The nontraditional ATV market continues to shift toward higher displacement. In the Y6 category, ATVs under 70cc represent fewer than 10 percent of sales compared to 16 percent the previous year. Sales of units between 70 and 90ccs were only 16 percent, down from 20 percent in 2007. It appears that the bulk of sales in the import ATV market continue to be in the 91cc-to-150cc-range, otherwise known as Y14-16. About 64 percent of Chinese and Taiwanese ATVs sold in 2008 were in this category, up from 49 percent the year prior. In 2007 the nontraditional brands represented a little more than 87 percent of all ATVs sold in the Y6-16 categories when their sales were combined with those of the traditional brands, but it fell back to 83 percent of sales in 2008.

In the last few years the nontraditional brands have made inroads into the adult ATV market. In 2007 they represented about 10 percent of total ATV sales above 150cc. But weak sales in 2008 meant that they now represent less than 6 percent. The popularity of large-displacement utility ATV brands in Europe such as CFMOTO and TGB hasn't translated to the U.S. market, but the potential is there if they can get the branding and supply issues right. We are also hearing much more anecdotal evidence from distributors that they are finding it difficult to get consumers to buy large-displacement Chinese and Taiwanese machines in general. Compounding this problem is that many financing companies are no longer willing to work with the Chinese and Taiwanese distributors.

CHINESE GOVERNMENT ACTS

I visited China and Taiwan last October and toured numerous factories. Some companies such as CFMOTO, Hsun and Zongshen had capabilities at least on par with U.S. and Japanese factories, and only a few resembled the stereotypical Chinese factory many U.S. consumers envision.

The Chinese government is acting to improve quality, close down marginal operations, and adopt and enforce its own safety standards. Some Chinese manufacturers are working closely with their distributors to meet or exceed U.S. tolerances, and while level of build quality is still a negotiable feature in Chinese manufacturing, standards seem to be improving.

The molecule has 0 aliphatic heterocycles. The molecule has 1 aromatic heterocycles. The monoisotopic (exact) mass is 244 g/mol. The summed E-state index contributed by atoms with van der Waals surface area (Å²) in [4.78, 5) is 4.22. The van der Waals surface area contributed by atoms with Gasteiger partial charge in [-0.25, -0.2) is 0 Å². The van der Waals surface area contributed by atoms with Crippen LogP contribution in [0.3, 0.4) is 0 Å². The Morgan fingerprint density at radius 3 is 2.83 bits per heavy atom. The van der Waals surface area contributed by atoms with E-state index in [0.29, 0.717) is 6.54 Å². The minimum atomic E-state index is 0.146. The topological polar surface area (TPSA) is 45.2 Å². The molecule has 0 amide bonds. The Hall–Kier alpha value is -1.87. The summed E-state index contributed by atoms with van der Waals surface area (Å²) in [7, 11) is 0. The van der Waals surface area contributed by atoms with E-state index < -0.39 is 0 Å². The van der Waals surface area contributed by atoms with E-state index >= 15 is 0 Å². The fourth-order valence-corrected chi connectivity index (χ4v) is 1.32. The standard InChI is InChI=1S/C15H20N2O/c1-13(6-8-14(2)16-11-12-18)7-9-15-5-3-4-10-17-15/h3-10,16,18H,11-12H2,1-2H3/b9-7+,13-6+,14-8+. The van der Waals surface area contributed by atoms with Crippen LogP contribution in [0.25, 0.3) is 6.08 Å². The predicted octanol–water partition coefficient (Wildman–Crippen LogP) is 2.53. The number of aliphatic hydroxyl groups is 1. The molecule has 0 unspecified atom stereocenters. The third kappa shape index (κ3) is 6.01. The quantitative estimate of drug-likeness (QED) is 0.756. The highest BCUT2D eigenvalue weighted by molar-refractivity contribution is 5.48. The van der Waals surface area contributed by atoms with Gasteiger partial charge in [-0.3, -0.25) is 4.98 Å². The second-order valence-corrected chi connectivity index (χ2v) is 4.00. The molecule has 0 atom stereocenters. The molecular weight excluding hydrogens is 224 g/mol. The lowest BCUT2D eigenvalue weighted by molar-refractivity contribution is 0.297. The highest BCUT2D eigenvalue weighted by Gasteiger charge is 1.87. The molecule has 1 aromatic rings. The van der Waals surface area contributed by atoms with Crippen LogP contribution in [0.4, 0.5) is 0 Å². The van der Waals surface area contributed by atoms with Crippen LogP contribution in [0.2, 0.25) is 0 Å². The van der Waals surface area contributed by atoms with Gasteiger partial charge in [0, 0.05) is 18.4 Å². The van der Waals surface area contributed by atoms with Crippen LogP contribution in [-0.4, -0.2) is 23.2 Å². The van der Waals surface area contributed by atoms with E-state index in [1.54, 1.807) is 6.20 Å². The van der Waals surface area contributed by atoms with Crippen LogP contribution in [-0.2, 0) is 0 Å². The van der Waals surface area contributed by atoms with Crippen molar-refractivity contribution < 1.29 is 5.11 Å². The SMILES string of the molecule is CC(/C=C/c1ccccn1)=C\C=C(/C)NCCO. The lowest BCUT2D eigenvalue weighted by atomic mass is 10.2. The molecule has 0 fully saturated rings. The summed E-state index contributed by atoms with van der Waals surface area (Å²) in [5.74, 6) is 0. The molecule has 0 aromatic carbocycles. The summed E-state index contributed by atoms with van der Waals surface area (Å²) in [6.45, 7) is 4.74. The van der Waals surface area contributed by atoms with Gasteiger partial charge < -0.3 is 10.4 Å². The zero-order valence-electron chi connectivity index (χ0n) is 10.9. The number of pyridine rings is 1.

Falling export orders and increased Chinese governmental regulation are affecting some of the Chinese manufacturers, particularly those that are more assemblers than manufacturers. With such companies going out of business or being closed, many U.S.-based distributors whose strategy is to shop suppliers for the best deal each year are having limited options.

The Consumer Product Safety Improvement Act (CPSIA) requirements will hamper some Chinese manufacturers and distributors, but the majority should be able to modify their units to comply if given time. Distributors are already obtaining certifications from suppliers detailing the levels of lead content in components, shielding questionable parts and ensuring that noncompliant components are inaccessible. They're also raising suggested age limits on their units so they no longer fall under the law. Just as important for the nontraditional brands is the CPSIA provision requiring distributors and manufacturers to have an action plan that details their dealer monitoring and training programs.

For many distributors, 2009 is going to be a challenge. The environment for distributing ATVs has changed dramatically from a few years ago. The economy, of course, is the largest factor in the gloomy outlook.However, stricter regulations, certification requirements, and safety and emissions standards are also cost barriers. If Congress amends the lead law and the economy at least shows signs of recovery before distributors have to place their fourth-quarter orders, then the nontraditional brands may have a chance of a decent Christmas season. Expectations aren't high for 2009 and distributors are going to be tested in ways they've never been in the past.